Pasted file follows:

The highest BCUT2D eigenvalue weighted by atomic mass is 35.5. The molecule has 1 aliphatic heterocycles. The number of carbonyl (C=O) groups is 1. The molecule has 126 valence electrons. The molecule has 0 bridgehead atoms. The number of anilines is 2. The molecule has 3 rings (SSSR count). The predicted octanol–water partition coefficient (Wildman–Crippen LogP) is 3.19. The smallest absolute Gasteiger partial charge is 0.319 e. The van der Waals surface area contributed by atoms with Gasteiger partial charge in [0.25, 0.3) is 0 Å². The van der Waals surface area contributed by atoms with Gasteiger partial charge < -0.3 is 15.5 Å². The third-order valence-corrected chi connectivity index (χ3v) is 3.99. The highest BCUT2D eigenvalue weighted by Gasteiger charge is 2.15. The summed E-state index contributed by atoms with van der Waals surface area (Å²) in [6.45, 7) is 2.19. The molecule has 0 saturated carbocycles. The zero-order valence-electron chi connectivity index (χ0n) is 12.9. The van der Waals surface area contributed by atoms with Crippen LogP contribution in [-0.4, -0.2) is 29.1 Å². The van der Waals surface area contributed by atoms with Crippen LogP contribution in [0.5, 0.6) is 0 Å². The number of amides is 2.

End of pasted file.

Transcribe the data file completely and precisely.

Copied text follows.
The highest BCUT2D eigenvalue weighted by atomic mass is 35.5. The molecule has 1 aliphatic heterocycles. The number of carbonyl (C=O) groups is 1. The molecule has 126 valence electrons. The molecule has 0 bridgehead atoms. The number of anilines is 2. The molecule has 3 rings (SSSR count). The predicted octanol–water partition coefficient (Wildman–Crippen LogP) is 3.19. The smallest absolute Gasteiger partial charge is 0.319 e. The van der Waals surface area contributed by atoms with Gasteiger partial charge in [0.25, 0.3) is 0 Å². The van der Waals surface area contributed by atoms with Gasteiger partial charge < -0.3 is 15.5 Å². The third-order valence-corrected chi connectivity index (χ3v) is 3.99. The highest BCUT2D eigenvalue weighted by Gasteiger charge is 2.15. The summed E-state index contributed by atoms with van der Waals surface area (Å²) in [6.45, 7) is 2.19. The molecule has 0 saturated carbocycles. The zero-order valence-electron chi connectivity index (χ0n) is 12.9. The van der Waals surface area contributed by atoms with Crippen LogP contribution in [-0.4, -0.2) is 29.1 Å². The van der Waals surface area contributed by atoms with Crippen LogP contribution in [0.5, 0.6) is 0 Å². The number of amides is 2.